It takes a lot of trust and courage to try a new sport. It can be daunting at first but adaptive skiing is worth it. I loved it from the first time I tried it on a school camp as a teenager.
It has since become a hobby and a passion.
Here are my five reasons to give it a go.
Everyone can do it
Organisations and resorts make it possible for people of all abilities to enjoy adaptive sports. There are trained and passionate adaptive instructors, adaptive equipment to hire and bonus discounts for people with a disability. Disabled Wintersport Australia (DWA) is a great organisation to join to be able to experience adaptive snow sports during the Australian winter. They offer equipment hire, guides to assist and they have camps.
If you’re wondering what a sit ski is like, I’d describe it as being similar to sitting in a bucket. It’s a snug fit with padding used to fill any gaps and straps to ensure you don’t fall out.
A variety of sit skis are available and it’s a matter of trying the different types to work out what works best for you. A mono ski, as the name suggests, has only one ski and a bi ski has two skis. The bi-ski is more stable which makes it easier to balance and lessens the chance of falling. Outriggers go on each arm to help control the sit ski.
The beauty of the sport is you can do as little or as much as you’d like to do. If you’d like to sit back and let someone else do all the work, you can do that, or you can work towards achieving independence on the snow.
A good place to start is to be bucketed in a bi ski. This means you sit in the sit ski and let an instructor do all the work to turn the ski. It helps to get a feel for how it works while enjoying the view.
I love the soft powdery snow of Japan. I’ve been buried deep in snow and popped up looking like a snowman which added to the fun! I also love skiing under sunny skies in Australia.
Taking care of a few practicalities will ensure you have a good time on your snow holiday. My top tip is to wear many layers so you can add or remove layers depending on conditions. Keeping warm is essential.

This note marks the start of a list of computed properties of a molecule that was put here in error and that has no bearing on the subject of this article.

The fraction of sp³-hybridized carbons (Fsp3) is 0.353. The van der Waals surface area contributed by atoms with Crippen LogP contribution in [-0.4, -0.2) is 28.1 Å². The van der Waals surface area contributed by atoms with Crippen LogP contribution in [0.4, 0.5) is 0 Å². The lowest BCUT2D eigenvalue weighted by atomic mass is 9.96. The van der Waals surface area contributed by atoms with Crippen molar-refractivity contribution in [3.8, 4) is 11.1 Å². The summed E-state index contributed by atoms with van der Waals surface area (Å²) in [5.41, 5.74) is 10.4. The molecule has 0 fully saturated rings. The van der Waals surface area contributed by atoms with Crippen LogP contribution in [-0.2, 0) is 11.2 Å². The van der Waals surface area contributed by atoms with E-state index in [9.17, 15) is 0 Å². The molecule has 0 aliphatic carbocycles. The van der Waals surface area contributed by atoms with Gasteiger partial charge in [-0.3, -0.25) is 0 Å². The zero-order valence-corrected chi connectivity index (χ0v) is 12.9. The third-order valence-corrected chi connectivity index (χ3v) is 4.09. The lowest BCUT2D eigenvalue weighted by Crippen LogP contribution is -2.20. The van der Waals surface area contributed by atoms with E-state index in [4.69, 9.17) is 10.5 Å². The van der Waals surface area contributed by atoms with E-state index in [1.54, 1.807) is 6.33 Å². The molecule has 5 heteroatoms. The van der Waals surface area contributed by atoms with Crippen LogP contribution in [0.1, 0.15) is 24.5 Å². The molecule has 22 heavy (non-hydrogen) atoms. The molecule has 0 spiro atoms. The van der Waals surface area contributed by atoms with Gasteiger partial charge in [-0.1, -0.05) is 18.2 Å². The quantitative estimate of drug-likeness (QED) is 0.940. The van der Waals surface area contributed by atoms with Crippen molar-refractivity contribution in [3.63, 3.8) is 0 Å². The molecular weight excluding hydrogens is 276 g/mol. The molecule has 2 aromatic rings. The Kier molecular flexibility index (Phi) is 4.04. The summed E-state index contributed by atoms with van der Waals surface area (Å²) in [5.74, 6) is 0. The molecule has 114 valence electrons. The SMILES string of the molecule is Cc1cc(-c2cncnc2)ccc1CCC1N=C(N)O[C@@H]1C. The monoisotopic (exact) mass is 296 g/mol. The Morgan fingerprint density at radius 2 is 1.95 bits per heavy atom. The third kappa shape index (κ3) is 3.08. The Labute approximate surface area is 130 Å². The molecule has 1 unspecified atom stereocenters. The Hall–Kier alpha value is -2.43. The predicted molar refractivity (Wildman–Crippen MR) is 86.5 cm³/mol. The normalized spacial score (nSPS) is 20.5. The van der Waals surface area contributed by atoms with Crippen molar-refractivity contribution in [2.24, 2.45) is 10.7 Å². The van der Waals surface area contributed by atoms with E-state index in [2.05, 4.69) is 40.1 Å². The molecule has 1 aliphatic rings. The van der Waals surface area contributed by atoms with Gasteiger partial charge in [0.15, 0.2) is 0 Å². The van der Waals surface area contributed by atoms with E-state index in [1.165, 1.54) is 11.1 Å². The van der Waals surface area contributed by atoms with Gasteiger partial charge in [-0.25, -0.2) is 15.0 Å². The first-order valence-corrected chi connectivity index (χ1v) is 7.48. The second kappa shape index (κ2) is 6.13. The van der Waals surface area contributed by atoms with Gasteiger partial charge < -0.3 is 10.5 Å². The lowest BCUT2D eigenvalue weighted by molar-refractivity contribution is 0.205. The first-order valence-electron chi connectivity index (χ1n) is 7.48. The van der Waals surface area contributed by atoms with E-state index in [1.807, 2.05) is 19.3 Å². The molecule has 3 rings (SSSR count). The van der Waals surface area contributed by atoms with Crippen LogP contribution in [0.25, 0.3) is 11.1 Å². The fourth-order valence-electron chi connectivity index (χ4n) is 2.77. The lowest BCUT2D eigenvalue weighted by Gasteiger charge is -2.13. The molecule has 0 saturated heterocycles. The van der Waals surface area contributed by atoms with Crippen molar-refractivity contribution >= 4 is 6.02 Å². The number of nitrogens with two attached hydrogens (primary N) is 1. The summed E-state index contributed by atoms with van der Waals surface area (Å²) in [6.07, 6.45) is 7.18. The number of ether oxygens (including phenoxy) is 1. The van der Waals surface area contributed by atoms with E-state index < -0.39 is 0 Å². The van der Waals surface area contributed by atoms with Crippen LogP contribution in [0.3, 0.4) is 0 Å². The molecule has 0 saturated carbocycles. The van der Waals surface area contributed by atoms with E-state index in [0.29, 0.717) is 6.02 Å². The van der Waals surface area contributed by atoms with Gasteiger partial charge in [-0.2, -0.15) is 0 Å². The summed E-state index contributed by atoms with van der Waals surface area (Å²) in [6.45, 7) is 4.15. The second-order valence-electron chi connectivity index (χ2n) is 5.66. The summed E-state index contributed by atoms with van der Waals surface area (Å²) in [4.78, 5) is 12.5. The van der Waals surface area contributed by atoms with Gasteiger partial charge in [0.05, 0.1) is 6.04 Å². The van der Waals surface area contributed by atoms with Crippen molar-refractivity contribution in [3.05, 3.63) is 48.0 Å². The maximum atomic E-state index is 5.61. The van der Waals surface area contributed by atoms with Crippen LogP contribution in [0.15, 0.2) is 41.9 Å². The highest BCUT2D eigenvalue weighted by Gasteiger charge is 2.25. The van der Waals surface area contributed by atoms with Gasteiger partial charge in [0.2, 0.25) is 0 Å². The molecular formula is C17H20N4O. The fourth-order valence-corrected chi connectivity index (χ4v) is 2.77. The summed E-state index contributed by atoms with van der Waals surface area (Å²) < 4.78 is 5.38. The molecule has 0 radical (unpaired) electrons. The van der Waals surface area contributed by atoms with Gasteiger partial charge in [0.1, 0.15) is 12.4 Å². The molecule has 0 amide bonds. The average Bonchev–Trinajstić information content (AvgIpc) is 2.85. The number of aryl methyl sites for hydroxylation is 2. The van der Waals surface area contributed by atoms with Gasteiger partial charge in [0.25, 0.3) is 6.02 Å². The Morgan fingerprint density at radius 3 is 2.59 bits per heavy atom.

And remember, if you’re a wheelchair user, it can be tricky to push a wheelchair on the hills, snowy ground and with the many layers of clothes. Wearing gloves can help with gripping the slippery rims when they get wet. Wheel blades (mini skis that attach to the front wheels of a wheelchair) will prevent the front wheels from sinking and ensure you glide through the snow.
The beautiful scenery
Adaptive skiing equipment has enabled me to see some beautiful snowy scenes. The views from the top of mountains are incredible. There are so many places to explore with different views! I’ve enjoyed the accessible Peak to Peak Gondola in Whistler which connects Whistler to Blackcomb mountain. But, don’t look down if you are afraid of heights!
I’ve even been able to enjoy views from above in a helicopter between Falls and Hotham resorts.
New friends & good times with family
It’s enjoyable to chill out with like-minded people. Chairlift and gondola rides are a great way to get to know your instructors and guides. It’s also an opportunity to ride and share the experience with family and friends.
Learn & grow
I love to learn and grow stronger. I’ve learnt so much about how to be able to ski. I also feel stronger and I am now able to do so much more. Over time I’ve gained more confidence and skills.
These are my favourite adaptive skiing resorts:
- Falls Creek, Vic, Australia
- Thredbo, NSW, Australia
- Myoko Japan
You can read more of Kate’s tips on her website Kate Swain – The Wheel Life (www.kateswain.com)